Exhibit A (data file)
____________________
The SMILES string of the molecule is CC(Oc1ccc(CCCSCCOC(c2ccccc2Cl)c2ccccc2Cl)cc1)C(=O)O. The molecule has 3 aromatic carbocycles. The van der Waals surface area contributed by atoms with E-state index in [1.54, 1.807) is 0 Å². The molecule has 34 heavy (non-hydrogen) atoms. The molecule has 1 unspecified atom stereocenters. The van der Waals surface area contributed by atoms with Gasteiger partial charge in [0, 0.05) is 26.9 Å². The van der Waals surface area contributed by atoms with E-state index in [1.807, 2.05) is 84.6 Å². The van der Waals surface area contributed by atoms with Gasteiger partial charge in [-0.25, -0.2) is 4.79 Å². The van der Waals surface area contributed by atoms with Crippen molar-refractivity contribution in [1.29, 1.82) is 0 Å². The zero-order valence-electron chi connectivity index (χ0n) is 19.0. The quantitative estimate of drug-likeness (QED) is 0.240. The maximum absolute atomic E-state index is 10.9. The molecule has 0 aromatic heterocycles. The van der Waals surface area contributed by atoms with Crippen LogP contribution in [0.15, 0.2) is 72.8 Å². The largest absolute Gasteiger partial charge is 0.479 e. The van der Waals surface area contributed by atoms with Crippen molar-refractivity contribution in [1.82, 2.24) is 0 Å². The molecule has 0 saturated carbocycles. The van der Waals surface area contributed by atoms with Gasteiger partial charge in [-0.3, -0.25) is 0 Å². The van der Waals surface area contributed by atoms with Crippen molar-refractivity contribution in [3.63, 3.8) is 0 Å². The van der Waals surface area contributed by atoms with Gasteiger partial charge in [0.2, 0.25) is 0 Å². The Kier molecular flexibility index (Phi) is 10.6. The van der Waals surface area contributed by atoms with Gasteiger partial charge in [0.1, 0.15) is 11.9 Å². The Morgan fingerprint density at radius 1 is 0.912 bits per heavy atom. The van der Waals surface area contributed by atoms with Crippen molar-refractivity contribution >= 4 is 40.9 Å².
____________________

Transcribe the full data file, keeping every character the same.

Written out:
The SMILES string of the molecule is CC(Oc1ccc(CCCSCCOC(c2ccccc2Cl)c2ccccc2Cl)cc1)C(=O)O. The molecule has 3 aromatic carbocycles. The van der Waals surface area contributed by atoms with E-state index in [1.54, 1.807) is 0 Å². The molecule has 34 heavy (non-hydrogen) atoms. The molecule has 1 unspecified atom stereocenters. The van der Waals surface area contributed by atoms with Gasteiger partial charge in [0, 0.05) is 26.9 Å². The van der Waals surface area contributed by atoms with E-state index in [1.807, 2.05) is 84.6 Å². The van der Waals surface area contributed by atoms with Gasteiger partial charge in [-0.25, -0.2) is 4.79 Å². The van der Waals surface area contributed by atoms with Crippen molar-refractivity contribution in [1.29, 1.82) is 0 Å². The zero-order valence-electron chi connectivity index (χ0n) is 19.0. The quantitative estimate of drug-likeness (QED) is 0.240. The maximum absolute atomic E-state index is 10.9. The molecule has 0 aromatic heterocycles. The van der Waals surface area contributed by atoms with Crippen LogP contribution in [0.15, 0.2) is 72.8 Å². The largest absolute Gasteiger partial charge is 0.479 e. The van der Waals surface area contributed by atoms with Crippen molar-refractivity contribution in [1.82, 2.24) is 0 Å². The molecule has 0 saturated carbocycles. The van der Waals surface area contributed by atoms with Gasteiger partial charge in [-0.3, -0.25) is 0 Å². The van der Waals surface area contributed by atoms with Crippen molar-refractivity contribution in [3.63, 3.8) is 0 Å². The van der Waals surface area contributed by atoms with Gasteiger partial charge in [0.2, 0.25) is 0 Å². The Kier molecular flexibility index (Phi) is 10.6. The van der Waals surface area contributed by atoms with Gasteiger partial charge in [0.1, 0.15) is 11.9 Å². The Morgan fingerprint density at radius 1 is 0.912 bits per heavy atom. The van der Waals surface area contributed by atoms with Crippen molar-refractivity contribution >= 4 is 40.9 Å².